Favorite selections include the silken butter chicken, sweet and pungent pepper and kokum glazed ribs, ghee roast lamb shank, chicken stuffed kulcha (a leavened bread) and the stellar Bhindi Jaipuri (a crispy Rajasthani salad) served on choorma (a wheat flour ball dessert).
Meals here are typically rich, but it's worth saving room for the jalebi (India's deep-fried pretzel) made as caviar, and the crowd-pleasing paan-flavored cotton candy served as a palate cleanser.
Masala Library by Jiggs Kalra, G/F, First International Financial Centre, G Block, Bandra East, opposite Sofitel Hotel, Bandra Kurla Complex, Bandra (East); +91 (0)22 6642 4142
Located at the ITC Maratha near the international airport, Dum Pukht is a trek for those staying in the heart of the city.
However, the food at this award-winning, best of Mumbai restaurant distinguishes it from all other Indian restaurants around.
Inspired by the cuisine of the Nawab of Awad, dishes are as intricate as they are heavy.
The inevitable food coma means you can forget about a night out after eating here.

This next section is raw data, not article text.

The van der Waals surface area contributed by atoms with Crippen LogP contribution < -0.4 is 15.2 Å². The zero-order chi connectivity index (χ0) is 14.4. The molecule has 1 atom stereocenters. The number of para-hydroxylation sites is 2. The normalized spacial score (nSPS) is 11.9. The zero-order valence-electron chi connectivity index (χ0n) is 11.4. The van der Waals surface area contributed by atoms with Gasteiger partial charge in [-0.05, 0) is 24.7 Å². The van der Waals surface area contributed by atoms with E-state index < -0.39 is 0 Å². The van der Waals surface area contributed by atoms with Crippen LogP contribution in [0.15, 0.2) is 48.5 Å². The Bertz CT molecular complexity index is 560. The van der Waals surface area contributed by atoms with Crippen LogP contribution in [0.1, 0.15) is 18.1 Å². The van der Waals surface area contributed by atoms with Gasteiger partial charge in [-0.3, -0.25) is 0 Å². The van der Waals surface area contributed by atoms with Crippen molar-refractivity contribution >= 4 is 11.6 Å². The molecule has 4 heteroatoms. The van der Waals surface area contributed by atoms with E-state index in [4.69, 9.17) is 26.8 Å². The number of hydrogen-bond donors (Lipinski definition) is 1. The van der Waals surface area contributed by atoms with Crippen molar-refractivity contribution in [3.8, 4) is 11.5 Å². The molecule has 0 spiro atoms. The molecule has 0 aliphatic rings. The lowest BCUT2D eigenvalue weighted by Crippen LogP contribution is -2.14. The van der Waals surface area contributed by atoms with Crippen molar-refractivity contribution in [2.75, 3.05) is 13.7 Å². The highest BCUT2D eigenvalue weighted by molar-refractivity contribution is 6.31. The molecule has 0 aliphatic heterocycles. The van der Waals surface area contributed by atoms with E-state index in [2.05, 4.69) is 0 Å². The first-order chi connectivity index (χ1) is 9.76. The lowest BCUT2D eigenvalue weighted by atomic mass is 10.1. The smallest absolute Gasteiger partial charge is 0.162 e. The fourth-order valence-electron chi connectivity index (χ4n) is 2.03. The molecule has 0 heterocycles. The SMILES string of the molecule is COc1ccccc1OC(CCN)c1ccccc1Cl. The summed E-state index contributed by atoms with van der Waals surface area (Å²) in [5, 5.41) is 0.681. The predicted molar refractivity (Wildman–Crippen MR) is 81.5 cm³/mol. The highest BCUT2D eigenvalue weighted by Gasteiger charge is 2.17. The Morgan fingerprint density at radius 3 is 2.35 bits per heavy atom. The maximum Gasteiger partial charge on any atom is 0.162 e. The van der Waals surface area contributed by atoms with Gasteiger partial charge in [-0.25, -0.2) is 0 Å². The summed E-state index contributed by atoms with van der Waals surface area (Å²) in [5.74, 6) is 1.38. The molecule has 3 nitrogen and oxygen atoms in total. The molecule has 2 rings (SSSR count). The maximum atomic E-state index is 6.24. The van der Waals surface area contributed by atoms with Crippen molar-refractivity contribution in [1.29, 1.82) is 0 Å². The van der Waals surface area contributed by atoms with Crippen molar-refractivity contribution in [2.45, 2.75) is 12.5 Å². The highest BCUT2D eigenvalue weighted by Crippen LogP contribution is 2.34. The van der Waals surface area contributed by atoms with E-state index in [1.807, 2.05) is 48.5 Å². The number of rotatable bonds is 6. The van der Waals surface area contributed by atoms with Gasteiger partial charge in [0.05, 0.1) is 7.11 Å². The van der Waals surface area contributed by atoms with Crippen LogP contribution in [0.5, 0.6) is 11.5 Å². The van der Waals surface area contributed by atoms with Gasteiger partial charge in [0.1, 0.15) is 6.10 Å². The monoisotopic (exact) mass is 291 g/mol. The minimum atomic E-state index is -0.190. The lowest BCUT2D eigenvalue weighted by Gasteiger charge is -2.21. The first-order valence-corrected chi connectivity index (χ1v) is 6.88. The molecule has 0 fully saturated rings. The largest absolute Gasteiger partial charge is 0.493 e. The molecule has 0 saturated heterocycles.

House specialties are raan-e-dum pukht, a leg of lamb that melts in your mouth and dum pukht biryani, also made with lamb.
There are also fancy seats at The Table.
The Table is Mumbai's top swank restaurant, the place to get the best of Mumbai's fine dining.
The menu mixes cuisines and styles, with a focus on fresh ingredients.
Small plates are the stars, from boneless chicken wings to spicy grilled calamari.
The slow-roasted New Zealand lamb shank is a reliably good selection.
For dessert, the fig and almond tart with cinnamon ice cream is worth busting your daily calorie quota for.
The Table is also a popular weekend brunch spot. It serves a killer warm cinnamon bun and blueberry pancakes.
Shree Thaker Bhojanalay
You can't really claim to have eaten in Mumbai unless you've tried one of the city's famed Gujarati thali joints.
While each foodie has their favorite, we've been longtime regulars at this tiny but terrific restaurant in one of the city's most bustling markets, Kalbadevi.
It's hard to locate, but once you do you'll be rewarded with a heaving plate of seasonal vegetables, curries, fried snacks and desserts, made rich and delicious with ghee and a vibrant range of condiments.
The soporific meal is an excellent value -- you get unlimited top-ups on all of the dishes on your plate.
Housed within the Chhatrapati Shivaji Maharaj Vastu Sangrahalaya, formerly known as the Prince of Wales Museum, this gift shop offers plenty of Mumbai memorabilia in addition to home decor items and handicrafts acquired from across India.
Particularly delightful is the selection of traditional Indian games, toys and coffee table books about the country.
This sacred water tank built within the Walkeshwar temple complex in South Mumbai is one of the city's best kept secrets.
The rectangular-shaped pool surrounded by steps on all sides serves as an oasis of calm in the otherwise frenetic Mumbai.